The One Thing I have in Common with Vampires


I’ve seen Twilight and Eclipse but you won’t see me at any midnight showings, hanging posters of dreamboats in my office or blogging about Team Edward. I admittedly only rented both Twilight movies one night my wife wasn’t home because I had to make some sort of relevant contribution to all these vampire conversations both kids and their parents were having about these movies. Well, today I realized that as much as I don’t like to admit it – much like our vampire counterparts – I cast no shadow.

Before you run to your cupboard to scavenge to start making a garlic crucifix, let me give some context for this discovery. It was a glorious day up in the hills that had been hidden in fog and rain for the past few weeks. I have a thing about cabin fever – it rears its ugly face after about 2 hours of being indoors so I escaped this afternoon and went on a hike with my eight-month-old daughter. While the sun was at my back and my daughter in her carrier on my chest – I stopped in my tracks. I could only see me in my shadow. Now, my shadow is something I’m well accustomed to but it was strange seeing only one shadow for two people.  Maybe I’m just a little too easily amused but God spoke profoundly in this moment.

I just started at a church new to me as a high school ministry director not long ago that fits my strengths, talents, and passions very well. One of the great things about this new position is that my team of volunteers and many of the parents are amazing about going out of their way to affirm all that I’m doing well. This is where pride tends to get dangerous and the beautiful temptress of achievement, accolade and ambition starts her sultry song.

Leaving a legacy is good as long as it does not look like your doing.

When I left my last job I worked hard on leaving a long lasting impression on people, programs and events so that I would be remembered there for a good long time. This is blatant thievery of God’s glory, dilution of my calling, and the chief deception I, and far too many pastors, fall oh-to-willingly for. As men and women who lead others in their relationship with Christ, God gives us a front row seat for the miracles of His work. Just as my daughter had a front row view of everything on our hike as she was perched on my chest. For us to believe that anything we do or have done should leave any kind of glory of our own in its wake is as foolish as if my daughter looked at my shadow believing it was her own. She had no shadow. I have no shadow in life for when God’s glory shines it is only and always His shadow that people will see behind me.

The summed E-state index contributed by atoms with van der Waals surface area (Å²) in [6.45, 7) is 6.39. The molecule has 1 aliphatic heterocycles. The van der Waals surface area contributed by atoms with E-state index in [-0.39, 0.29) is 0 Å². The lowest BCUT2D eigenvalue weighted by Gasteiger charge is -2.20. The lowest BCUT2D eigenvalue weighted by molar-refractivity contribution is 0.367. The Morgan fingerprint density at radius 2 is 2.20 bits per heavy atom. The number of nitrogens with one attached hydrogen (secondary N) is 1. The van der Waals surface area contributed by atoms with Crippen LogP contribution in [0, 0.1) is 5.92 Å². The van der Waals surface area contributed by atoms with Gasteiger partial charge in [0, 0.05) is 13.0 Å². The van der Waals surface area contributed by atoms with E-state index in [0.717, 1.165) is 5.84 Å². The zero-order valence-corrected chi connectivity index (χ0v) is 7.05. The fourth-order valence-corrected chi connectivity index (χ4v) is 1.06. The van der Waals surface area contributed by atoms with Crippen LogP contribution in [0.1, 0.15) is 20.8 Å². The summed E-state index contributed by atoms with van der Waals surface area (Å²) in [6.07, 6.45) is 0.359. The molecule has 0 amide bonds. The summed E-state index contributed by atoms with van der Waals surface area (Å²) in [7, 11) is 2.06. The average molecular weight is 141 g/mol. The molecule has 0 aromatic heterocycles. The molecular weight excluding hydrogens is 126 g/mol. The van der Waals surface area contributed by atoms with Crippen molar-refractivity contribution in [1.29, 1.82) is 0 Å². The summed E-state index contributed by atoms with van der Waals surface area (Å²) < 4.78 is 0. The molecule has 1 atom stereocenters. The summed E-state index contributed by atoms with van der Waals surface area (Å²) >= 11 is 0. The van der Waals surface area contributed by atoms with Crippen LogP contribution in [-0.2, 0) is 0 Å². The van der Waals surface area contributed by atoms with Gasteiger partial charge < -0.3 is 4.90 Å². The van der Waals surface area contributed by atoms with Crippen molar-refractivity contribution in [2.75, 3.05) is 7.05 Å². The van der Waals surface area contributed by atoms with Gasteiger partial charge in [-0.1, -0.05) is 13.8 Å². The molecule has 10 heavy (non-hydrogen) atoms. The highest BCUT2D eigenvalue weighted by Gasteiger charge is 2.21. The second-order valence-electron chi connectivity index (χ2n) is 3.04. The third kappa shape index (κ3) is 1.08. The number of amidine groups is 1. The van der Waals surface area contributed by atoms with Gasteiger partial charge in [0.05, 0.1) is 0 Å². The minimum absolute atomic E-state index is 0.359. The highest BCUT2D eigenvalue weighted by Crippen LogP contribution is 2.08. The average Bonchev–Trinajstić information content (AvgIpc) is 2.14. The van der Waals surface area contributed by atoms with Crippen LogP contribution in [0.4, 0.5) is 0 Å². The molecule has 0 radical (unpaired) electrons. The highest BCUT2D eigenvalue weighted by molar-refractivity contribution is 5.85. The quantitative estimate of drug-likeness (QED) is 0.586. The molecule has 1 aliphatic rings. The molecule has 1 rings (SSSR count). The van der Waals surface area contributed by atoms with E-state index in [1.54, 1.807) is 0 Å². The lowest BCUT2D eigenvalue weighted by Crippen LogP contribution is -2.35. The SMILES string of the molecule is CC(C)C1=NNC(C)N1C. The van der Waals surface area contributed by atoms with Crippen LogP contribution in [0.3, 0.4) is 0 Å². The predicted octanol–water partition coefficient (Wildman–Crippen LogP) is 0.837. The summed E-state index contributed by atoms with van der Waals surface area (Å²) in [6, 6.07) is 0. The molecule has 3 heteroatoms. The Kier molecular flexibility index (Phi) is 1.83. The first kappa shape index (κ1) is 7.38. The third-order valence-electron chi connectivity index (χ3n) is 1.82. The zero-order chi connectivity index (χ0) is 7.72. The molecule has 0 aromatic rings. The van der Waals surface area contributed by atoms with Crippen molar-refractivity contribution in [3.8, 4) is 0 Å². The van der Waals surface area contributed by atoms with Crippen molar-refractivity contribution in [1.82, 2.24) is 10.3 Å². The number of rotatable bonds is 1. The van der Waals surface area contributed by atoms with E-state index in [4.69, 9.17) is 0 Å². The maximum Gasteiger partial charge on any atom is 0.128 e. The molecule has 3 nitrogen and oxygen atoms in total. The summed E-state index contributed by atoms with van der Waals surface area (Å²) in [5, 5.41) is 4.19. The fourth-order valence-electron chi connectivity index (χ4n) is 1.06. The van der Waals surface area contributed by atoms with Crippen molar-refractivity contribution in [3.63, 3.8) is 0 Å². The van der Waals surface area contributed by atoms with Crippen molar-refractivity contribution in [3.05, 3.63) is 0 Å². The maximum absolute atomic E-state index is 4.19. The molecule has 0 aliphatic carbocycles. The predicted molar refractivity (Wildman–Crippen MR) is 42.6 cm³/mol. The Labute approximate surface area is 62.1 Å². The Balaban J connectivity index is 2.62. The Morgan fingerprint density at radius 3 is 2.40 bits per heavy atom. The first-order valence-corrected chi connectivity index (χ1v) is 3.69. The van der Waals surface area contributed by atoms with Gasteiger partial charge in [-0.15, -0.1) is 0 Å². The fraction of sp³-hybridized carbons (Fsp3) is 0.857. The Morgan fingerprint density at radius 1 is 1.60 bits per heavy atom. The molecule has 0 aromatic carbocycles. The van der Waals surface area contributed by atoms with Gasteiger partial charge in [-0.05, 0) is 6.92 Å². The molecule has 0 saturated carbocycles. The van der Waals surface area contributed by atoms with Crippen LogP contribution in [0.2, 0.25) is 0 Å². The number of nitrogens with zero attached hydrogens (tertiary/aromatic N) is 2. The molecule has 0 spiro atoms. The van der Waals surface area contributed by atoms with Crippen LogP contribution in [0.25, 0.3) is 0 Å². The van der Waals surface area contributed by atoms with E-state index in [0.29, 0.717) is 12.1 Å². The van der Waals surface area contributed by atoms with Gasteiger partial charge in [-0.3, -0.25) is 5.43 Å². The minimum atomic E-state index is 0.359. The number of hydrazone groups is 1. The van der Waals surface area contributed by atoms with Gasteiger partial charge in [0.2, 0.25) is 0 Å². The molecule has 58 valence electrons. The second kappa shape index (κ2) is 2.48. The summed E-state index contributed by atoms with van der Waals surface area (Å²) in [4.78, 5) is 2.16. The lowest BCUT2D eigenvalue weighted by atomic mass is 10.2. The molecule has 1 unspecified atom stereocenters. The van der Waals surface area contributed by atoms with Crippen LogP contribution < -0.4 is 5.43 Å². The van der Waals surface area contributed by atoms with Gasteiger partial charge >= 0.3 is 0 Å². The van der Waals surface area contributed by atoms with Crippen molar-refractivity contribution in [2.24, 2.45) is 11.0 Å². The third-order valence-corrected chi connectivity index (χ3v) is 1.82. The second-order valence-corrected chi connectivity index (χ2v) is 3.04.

His shadow IS your shadow

Romans 8:17 says that we are heirs to God and co-heirs with Christ so we share in His suffering that we may also share with him in His glory. This is a verse where I think a lot of us need to spend some more time. In some of our contexts we’re the bees-knees, the cat’s meow and we can do no wrong in the eyes of those around us. In others places we’re yesterday’s news, sitting on the back burner trying frivolously to do anything and everything to leave a lasting mark. Both places leave us in a rat race trying to keep up, stay ahead, or just keeping the pain to a minimum.

In light of Romans 8:17 grasp the beauty of casting no shadow. Rooted in our identity as co-heirs with Christ our validation is never found in man’s praise or shame. We share in HIS suffering so that we may share in HIS glory. His glory will always be brighter than ours. He will always cast more encompassing shadow standing in His glory. As we become more intimately connected with Christ, allowing His work to be our own, we start to see ourselves more proudly and confidently knowing that all “our” success is tied to the infinite nature of God. This is a freeing revelation and a truth that is woven all through the Bible. So the question remains: How do we stay rooted in our identity in Christ and God’s glory in our world that so glorifies the work of men and womens’ own hands?

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